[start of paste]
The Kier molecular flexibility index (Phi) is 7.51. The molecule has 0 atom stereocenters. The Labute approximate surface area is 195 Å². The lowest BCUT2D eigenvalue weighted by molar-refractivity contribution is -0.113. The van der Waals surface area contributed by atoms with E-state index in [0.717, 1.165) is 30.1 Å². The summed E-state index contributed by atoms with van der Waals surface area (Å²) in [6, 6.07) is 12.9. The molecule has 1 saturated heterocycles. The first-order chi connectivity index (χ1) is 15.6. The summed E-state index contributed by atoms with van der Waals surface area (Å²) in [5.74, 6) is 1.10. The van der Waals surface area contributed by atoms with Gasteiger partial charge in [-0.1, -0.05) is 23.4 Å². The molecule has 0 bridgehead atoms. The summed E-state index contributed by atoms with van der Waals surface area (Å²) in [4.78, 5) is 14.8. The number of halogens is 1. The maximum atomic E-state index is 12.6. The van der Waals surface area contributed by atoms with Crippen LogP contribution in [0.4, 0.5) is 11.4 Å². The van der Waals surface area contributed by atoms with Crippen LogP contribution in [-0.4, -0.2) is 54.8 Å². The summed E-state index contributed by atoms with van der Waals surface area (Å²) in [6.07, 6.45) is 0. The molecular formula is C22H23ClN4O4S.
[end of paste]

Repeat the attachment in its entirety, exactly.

The Kier molecular flexibility index (Phi) is 7.51. The molecule has 0 atom stereocenters. The Labute approximate surface area is 195 Å². The lowest BCUT2D eigenvalue weighted by molar-refractivity contribution is -0.113. The van der Waals surface area contributed by atoms with E-state index in [0.717, 1.165) is 30.1 Å². The summed E-state index contributed by atoms with van der Waals surface area (Å²) in [6, 6.07) is 12.9. The molecule has 1 saturated heterocycles. The first-order chi connectivity index (χ1) is 15.6. The summed E-state index contributed by atoms with van der Waals surface area (Å²) in [5.74, 6) is 1.10. The van der Waals surface area contributed by atoms with Gasteiger partial charge in [-0.1, -0.05) is 23.4 Å². The molecule has 0 bridgehead atoms. The summed E-state index contributed by atoms with van der Waals surface area (Å²) in [4.78, 5) is 14.8. The number of halogens is 1. The maximum atomic E-state index is 12.6. The van der Waals surface area contributed by atoms with Crippen LogP contribution in [0.4, 0.5) is 11.4 Å². The van der Waals surface area contributed by atoms with Crippen LogP contribution in [-0.4, -0.2) is 54.8 Å². The summed E-state index contributed by atoms with van der Waals surface area (Å²) in [6.07, 6.45) is 0. The molecular formula is C22H23ClN4O4S.